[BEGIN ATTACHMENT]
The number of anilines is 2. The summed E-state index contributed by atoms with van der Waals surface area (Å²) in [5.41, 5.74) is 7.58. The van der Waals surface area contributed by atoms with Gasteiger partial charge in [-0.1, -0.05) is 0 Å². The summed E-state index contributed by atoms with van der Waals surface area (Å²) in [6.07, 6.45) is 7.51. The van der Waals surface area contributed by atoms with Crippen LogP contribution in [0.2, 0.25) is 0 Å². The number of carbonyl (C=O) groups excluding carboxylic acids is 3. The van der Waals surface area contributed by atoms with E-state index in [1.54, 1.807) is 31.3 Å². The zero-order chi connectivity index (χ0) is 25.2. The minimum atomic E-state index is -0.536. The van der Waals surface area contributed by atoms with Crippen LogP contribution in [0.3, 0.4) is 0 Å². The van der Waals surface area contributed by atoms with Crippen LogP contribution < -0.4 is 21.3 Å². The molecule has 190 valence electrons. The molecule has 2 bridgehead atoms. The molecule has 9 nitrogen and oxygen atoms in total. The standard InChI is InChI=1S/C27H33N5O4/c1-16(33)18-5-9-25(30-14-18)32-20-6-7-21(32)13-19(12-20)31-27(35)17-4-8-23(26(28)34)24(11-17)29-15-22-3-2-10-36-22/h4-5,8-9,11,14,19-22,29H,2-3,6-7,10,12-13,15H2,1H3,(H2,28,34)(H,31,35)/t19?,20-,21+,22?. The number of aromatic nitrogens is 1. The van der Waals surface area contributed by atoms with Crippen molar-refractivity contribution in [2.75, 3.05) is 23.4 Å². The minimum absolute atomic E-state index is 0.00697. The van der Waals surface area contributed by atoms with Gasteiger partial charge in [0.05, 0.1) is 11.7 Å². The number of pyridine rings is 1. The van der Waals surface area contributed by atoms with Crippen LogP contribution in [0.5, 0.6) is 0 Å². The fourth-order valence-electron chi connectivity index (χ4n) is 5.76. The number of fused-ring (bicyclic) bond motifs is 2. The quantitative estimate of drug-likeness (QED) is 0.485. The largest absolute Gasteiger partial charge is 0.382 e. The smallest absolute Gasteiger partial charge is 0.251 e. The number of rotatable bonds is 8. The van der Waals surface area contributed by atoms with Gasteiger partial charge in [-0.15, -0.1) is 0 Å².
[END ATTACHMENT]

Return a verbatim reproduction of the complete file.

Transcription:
The number of anilines is 2. The summed E-state index contributed by atoms with van der Waals surface area (Å²) in [5.41, 5.74) is 7.58. The van der Waals surface area contributed by atoms with Gasteiger partial charge in [-0.1, -0.05) is 0 Å². The summed E-state index contributed by atoms with van der Waals surface area (Å²) in [6.07, 6.45) is 7.51. The van der Waals surface area contributed by atoms with Crippen LogP contribution in [0.2, 0.25) is 0 Å². The number of carbonyl (C=O) groups excluding carboxylic acids is 3. The van der Waals surface area contributed by atoms with E-state index in [1.54, 1.807) is 31.3 Å². The zero-order chi connectivity index (χ0) is 25.2. The minimum atomic E-state index is -0.536. The van der Waals surface area contributed by atoms with Crippen LogP contribution in [0.3, 0.4) is 0 Å². The van der Waals surface area contributed by atoms with Crippen LogP contribution < -0.4 is 21.3 Å². The molecule has 190 valence electrons. The molecule has 2 bridgehead atoms. The molecule has 9 nitrogen and oxygen atoms in total. The standard InChI is InChI=1S/C27H33N5O4/c1-16(33)18-5-9-25(30-14-18)32-20-6-7-21(32)13-19(12-20)31-27(35)17-4-8-23(26(28)34)24(11-17)29-15-22-3-2-10-36-22/h4-5,8-9,11,14,19-22,29H,2-3,6-7,10,12-13,15H2,1H3,(H2,28,34)(H,31,35)/t19?,20-,21+,22?. The number of aromatic nitrogens is 1. The van der Waals surface area contributed by atoms with Crippen molar-refractivity contribution in [2.75, 3.05) is 23.4 Å². The minimum absolute atomic E-state index is 0.00697. The van der Waals surface area contributed by atoms with Gasteiger partial charge in [0.05, 0.1) is 11.7 Å². The number of pyridine rings is 1. The van der Waals surface area contributed by atoms with Crippen LogP contribution in [0.5, 0.6) is 0 Å². The fourth-order valence-electron chi connectivity index (χ4n) is 5.76. The number of fused-ring (bicyclic) bond motifs is 2. The quantitative estimate of drug-likeness (QED) is 0.485. The largest absolute Gasteiger partial charge is 0.382 e. The smallest absolute Gasteiger partial charge is 0.251 e. The number of rotatable bonds is 8. The van der Waals surface area contributed by atoms with Gasteiger partial charge in [-0.15, -0.1) is 0 Å².